A Quarter of UK Small Firms Restrict Overseas Activity due to Non-payment Fear

As the UK government pins hopes for at least part of the recovery on smaller businesses increasing exports, a new survey commissioned by Earthport Direct reveals their concerns over sending and receiving payments internationally. Of more than 100 companies who participated, 41% cited the cost of making and receiving international payments, after fluctuations in exchange rates, as the top frustration.

Approximately one-third of those polled ranked equally delays in waiting for payments, fears of actual or potential fraud, and extra costs such as ‘landing’ or ‘receiving’ charges when paying overseas suppliers or receiving payments as top concerns. Perhaps of most significance is that 25% of the companies surveyed choose not to do business in some countries because of the risk of not being paid.

Exactly half of the businesses surveyed by Earthport Direct currently organise their payments through correspondent banking arrangements, with credit cards the next popular method and 17% using foreign exchange (FX) brokers. Only 11% make use of online payment services, such as electronic wallets. Despite the range of options available, which also includes high street cash transfer franchises (chosen by 3%) and opening of bank accounts in other countries (chosen by 9%), 49% of responders do not compare the costs of the options, while 45% do.

Some 25% believe their needs are served very well, but 20% believe they are served badly or very badly.

Matt O’Donnell, director of business development at Earthport, said: “Helping the small business boost their exports depends on making it easier for them to do so by removing as many barriers as possible. The delays, costs and hassle in sending and collecting global payments and the difficulties in managing overseas bad debt are problems that need to be overcome.”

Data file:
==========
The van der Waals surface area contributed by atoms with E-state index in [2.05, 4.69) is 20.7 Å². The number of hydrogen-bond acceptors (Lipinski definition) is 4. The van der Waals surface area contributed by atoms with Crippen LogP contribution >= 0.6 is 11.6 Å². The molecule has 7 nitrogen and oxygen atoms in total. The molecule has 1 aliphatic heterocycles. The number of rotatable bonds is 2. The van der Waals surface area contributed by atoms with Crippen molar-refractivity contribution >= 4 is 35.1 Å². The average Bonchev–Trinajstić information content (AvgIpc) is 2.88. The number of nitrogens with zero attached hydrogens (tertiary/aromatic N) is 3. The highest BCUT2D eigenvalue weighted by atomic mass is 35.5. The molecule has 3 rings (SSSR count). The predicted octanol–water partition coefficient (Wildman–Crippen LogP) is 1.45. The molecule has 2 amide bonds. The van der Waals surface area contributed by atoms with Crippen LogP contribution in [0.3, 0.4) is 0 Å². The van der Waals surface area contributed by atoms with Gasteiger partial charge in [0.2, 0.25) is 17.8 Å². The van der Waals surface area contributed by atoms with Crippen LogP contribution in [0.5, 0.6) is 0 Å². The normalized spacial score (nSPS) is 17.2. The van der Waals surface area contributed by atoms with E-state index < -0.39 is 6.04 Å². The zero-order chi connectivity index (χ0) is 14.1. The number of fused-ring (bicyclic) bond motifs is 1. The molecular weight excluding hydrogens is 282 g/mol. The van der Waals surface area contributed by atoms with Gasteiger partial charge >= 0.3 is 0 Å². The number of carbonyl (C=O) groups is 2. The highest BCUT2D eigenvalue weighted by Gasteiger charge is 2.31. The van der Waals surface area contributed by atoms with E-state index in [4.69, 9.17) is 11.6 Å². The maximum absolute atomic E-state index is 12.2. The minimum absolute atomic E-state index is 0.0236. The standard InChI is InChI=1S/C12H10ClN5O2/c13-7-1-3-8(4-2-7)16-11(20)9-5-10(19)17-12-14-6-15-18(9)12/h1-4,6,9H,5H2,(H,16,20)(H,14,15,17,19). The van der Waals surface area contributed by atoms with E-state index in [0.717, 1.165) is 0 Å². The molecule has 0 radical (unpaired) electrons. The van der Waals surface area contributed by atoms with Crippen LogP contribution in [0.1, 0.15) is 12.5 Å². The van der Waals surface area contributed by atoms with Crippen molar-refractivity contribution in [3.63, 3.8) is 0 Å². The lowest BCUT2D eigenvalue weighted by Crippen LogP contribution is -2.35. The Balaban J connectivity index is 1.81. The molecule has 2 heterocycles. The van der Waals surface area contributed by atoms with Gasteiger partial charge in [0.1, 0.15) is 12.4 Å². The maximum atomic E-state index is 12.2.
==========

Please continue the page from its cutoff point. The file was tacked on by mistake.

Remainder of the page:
The survey also revealed a ‘wish list’ of the features that small and medium-sized enterprises (SMEs) would like to see from payment services. They included receiving payments within two business days, visibility of true costs, and receiving the actual amount invoiced (for example without a landing fee being deducted). The opportunity to pay and be paid in the local currency of the country where trade is conducted, without the necessity of opening a bank account in those countries, was also deemed desirable.

In other news, Earthport has made Earthport Direct available for SMEs in order to reduce the hassle, delay and cost they face when trading internationally.

The Earthport Direct online service enables SMEs to manage their own payments and collections throughout the world via a simple to operate payment account accessed through a secure portal. The service is targeted at businesses ranging from, for example, exporters and importers, manufacturers, tour operators, hoteliers, aviators and oil distributors to law firms, international property managers, wine merchants and e-tailers. The service is cost-effective for organisations making or receiving more than 10 global payments a month.


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